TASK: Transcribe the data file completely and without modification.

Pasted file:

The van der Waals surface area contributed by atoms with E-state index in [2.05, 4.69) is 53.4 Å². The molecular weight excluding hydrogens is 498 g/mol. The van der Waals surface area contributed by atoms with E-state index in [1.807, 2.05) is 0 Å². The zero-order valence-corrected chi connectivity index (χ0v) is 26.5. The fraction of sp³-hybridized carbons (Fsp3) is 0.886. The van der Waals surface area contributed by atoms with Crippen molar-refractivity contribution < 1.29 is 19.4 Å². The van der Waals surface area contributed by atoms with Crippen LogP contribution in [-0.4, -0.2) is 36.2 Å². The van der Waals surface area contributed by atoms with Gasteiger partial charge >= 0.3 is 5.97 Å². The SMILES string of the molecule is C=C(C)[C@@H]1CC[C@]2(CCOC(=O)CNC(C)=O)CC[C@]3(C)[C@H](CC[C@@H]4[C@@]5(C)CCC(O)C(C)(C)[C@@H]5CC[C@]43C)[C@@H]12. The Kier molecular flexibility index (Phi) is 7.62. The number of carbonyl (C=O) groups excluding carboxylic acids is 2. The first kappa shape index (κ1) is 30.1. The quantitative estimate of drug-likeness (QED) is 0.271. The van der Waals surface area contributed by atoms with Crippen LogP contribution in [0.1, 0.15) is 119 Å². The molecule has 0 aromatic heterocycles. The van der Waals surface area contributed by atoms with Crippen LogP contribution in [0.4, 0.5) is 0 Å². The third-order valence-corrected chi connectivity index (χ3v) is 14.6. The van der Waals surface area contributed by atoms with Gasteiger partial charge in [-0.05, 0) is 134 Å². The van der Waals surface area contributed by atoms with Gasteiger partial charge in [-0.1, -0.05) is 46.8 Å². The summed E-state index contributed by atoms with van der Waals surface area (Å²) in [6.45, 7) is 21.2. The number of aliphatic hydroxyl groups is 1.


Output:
The van der Waals surface area contributed by atoms with E-state index in [2.05, 4.69) is 53.4 Å². The molecular weight excluding hydrogens is 498 g/mol. The van der Waals surface area contributed by atoms with E-state index in [1.807, 2.05) is 0 Å². The zero-order valence-corrected chi connectivity index (χ0v) is 26.5. The fraction of sp³-hybridized carbons (Fsp3) is 0.886. The van der Waals surface area contributed by atoms with Crippen molar-refractivity contribution < 1.29 is 19.4 Å². The van der Waals surface area contributed by atoms with Crippen LogP contribution in [-0.4, -0.2) is 36.2 Å². The van der Waals surface area contributed by atoms with Gasteiger partial charge >= 0.3 is 5.97 Å². The SMILES string of the molecule is C=C(C)[C@@H]1CC[C@]2(CCOC(=O)CNC(C)=O)CC[C@]3(C)[C@H](CC[C@@H]4[C@@]5(C)CCC(O)C(C)(C)[C@@H]5CC[C@]43C)[C@@H]12. The Kier molecular flexibility index (Phi) is 7.62. The number of carbonyl (C=O) groups excluding carboxylic acids is 2. The first kappa shape index (κ1) is 30.1. The quantitative estimate of drug-likeness (QED) is 0.271. The van der Waals surface area contributed by atoms with Crippen LogP contribution in [0.1, 0.15) is 119 Å². The molecule has 0 aromatic heterocycles. The van der Waals surface area contributed by atoms with Crippen LogP contribution in [0.4, 0.5) is 0 Å². The third-order valence-corrected chi connectivity index (χ3v) is 14.6. The van der Waals surface area contributed by atoms with Gasteiger partial charge in [-0.05, 0) is 134 Å². The van der Waals surface area contributed by atoms with Gasteiger partial charge in [-0.1, -0.05) is 46.8 Å². The summed E-state index contributed by atoms with van der Waals surface area (Å²) in [6.45, 7) is 21.2. The number of aliphatic hydroxyl groups is 1.